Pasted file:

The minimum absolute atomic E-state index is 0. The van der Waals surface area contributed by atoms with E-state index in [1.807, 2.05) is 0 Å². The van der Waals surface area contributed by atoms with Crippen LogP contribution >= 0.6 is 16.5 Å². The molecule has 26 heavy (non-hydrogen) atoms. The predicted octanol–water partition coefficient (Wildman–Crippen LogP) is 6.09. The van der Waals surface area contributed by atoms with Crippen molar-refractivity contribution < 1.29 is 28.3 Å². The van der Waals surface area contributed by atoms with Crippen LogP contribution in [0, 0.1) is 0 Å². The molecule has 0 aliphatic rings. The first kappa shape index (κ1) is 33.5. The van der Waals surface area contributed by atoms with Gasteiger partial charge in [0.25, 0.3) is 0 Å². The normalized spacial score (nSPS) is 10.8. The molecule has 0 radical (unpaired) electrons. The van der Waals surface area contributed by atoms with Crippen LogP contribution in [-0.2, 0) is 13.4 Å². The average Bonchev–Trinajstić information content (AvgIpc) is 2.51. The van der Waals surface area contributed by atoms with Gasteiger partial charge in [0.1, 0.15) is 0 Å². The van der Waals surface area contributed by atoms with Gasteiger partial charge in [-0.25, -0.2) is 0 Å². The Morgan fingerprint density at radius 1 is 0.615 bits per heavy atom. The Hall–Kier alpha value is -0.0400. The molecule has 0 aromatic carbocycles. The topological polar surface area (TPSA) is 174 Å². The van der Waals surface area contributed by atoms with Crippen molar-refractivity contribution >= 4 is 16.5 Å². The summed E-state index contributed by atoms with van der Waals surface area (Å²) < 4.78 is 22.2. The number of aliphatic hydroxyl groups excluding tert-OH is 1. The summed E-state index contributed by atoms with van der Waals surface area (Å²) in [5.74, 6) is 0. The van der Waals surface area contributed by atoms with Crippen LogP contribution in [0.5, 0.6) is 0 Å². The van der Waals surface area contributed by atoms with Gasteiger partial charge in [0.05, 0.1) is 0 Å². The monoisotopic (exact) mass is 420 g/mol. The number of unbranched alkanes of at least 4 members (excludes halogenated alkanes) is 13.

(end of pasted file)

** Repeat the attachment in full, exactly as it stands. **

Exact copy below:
The minimum absolute atomic E-state index is 0. The van der Waals surface area contributed by atoms with E-state index in [1.807, 2.05) is 0 Å². The van der Waals surface area contributed by atoms with Crippen LogP contribution >= 0.6 is 16.5 Å². The molecule has 26 heavy (non-hydrogen) atoms. The predicted octanol–water partition coefficient (Wildman–Crippen LogP) is 6.09. The van der Waals surface area contributed by atoms with Crippen molar-refractivity contribution < 1.29 is 28.3 Å². The van der Waals surface area contributed by atoms with Crippen LogP contribution in [0, 0.1) is 0 Å². The molecule has 0 aliphatic rings. The first kappa shape index (κ1) is 33.5. The van der Waals surface area contributed by atoms with Gasteiger partial charge in [0.25, 0.3) is 0 Å². The normalized spacial score (nSPS) is 10.8. The molecule has 0 radical (unpaired) electrons. The van der Waals surface area contributed by atoms with Crippen LogP contribution in [-0.2, 0) is 13.4 Å². The average Bonchev–Trinajstić information content (AvgIpc) is 2.51. The van der Waals surface area contributed by atoms with Gasteiger partial charge in [0.1, 0.15) is 0 Å². The van der Waals surface area contributed by atoms with Gasteiger partial charge in [-0.25, -0.2) is 0 Å². The Morgan fingerprint density at radius 1 is 0.615 bits per heavy atom. The Hall–Kier alpha value is -0.0400. The molecule has 0 aromatic carbocycles. The topological polar surface area (TPSA) is 174 Å². The van der Waals surface area contributed by atoms with Crippen molar-refractivity contribution >= 4 is 16.5 Å². The summed E-state index contributed by atoms with van der Waals surface area (Å²) < 4.78 is 22.2. The number of aliphatic hydroxyl groups excluding tert-OH is 1. The summed E-state index contributed by atoms with van der Waals surface area (Å²) in [5.74, 6) is 0. The van der Waals surface area contributed by atoms with Crippen LogP contribution in [0.5, 0.6) is 0 Å². The van der Waals surface area contributed by atoms with Gasteiger partial charge in [0.05, 0.1) is 0 Å². The monoisotopic (exact) mass is 420 g/mol. The number of unbranched alkanes of at least 4 members (excludes halogenated alkanes) is 13.